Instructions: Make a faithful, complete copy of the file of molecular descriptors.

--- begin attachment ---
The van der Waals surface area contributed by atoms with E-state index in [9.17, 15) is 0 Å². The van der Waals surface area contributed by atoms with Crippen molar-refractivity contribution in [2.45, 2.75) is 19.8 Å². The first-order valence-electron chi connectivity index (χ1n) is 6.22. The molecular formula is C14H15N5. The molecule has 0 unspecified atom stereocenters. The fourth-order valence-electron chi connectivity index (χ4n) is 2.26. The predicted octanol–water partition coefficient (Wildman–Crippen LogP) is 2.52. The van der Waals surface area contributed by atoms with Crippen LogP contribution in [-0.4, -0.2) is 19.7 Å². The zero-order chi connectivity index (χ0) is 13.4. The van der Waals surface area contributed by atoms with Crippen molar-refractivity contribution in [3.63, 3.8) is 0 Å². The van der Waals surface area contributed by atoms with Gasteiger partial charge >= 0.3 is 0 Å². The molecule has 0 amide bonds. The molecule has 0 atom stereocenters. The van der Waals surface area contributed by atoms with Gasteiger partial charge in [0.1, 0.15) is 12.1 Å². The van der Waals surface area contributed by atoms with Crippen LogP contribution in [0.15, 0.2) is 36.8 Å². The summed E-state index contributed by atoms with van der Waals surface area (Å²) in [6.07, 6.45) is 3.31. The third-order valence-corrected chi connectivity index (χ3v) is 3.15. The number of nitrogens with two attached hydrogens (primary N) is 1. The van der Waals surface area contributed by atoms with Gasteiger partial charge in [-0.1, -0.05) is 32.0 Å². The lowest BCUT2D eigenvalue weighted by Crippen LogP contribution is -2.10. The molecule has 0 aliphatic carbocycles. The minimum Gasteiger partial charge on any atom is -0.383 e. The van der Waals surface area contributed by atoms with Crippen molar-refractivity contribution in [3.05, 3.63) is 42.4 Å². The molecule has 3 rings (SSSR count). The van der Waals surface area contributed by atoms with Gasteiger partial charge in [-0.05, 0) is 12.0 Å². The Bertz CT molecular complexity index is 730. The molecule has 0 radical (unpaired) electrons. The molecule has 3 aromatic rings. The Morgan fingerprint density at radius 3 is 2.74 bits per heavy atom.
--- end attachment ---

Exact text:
The van der Waals surface area contributed by atoms with E-state index in [9.17, 15) is 0 Å². The van der Waals surface area contributed by atoms with Crippen molar-refractivity contribution in [2.45, 2.75) is 19.8 Å². The first-order valence-electron chi connectivity index (χ1n) is 6.22. The molecular formula is C14H15N5. The molecule has 0 unspecified atom stereocenters. The fourth-order valence-electron chi connectivity index (χ4n) is 2.26. The predicted octanol–water partition coefficient (Wildman–Crippen LogP) is 2.52. The van der Waals surface area contributed by atoms with Crippen LogP contribution in [-0.4, -0.2) is 19.7 Å². The zero-order chi connectivity index (χ0) is 13.4. The van der Waals surface area contributed by atoms with Crippen molar-refractivity contribution in [3.63, 3.8) is 0 Å². The van der Waals surface area contributed by atoms with Gasteiger partial charge >= 0.3 is 0 Å². The molecule has 0 amide bonds. The molecule has 0 atom stereocenters. The van der Waals surface area contributed by atoms with Gasteiger partial charge in [0.1, 0.15) is 12.1 Å². The van der Waals surface area contributed by atoms with Crippen LogP contribution in [0.15, 0.2) is 36.8 Å². The summed E-state index contributed by atoms with van der Waals surface area (Å²) in [6.07, 6.45) is 3.31. The third-order valence-corrected chi connectivity index (χ3v) is 3.15. The number of nitrogens with two attached hydrogens (primary N) is 1. The van der Waals surface area contributed by atoms with Gasteiger partial charge in [-0.1, -0.05) is 32.0 Å². The lowest BCUT2D eigenvalue weighted by Crippen LogP contribution is -2.10. The molecule has 0 aliphatic carbocycles. The minimum Gasteiger partial charge on any atom is -0.383 e. The van der Waals surface area contributed by atoms with Crippen molar-refractivity contribution in [3.05, 3.63) is 42.4 Å². The molecule has 3 rings (SSSR count). The van der Waals surface area contributed by atoms with Gasteiger partial charge in [-0.05, 0) is 12.0 Å². The Bertz CT molecular complexity index is 730. The molecule has 0 radical (unpaired) electrons. The molecule has 3 aromatic rings. The Morgan fingerprint density at radius 3 is 2.74 bits per heavy atom.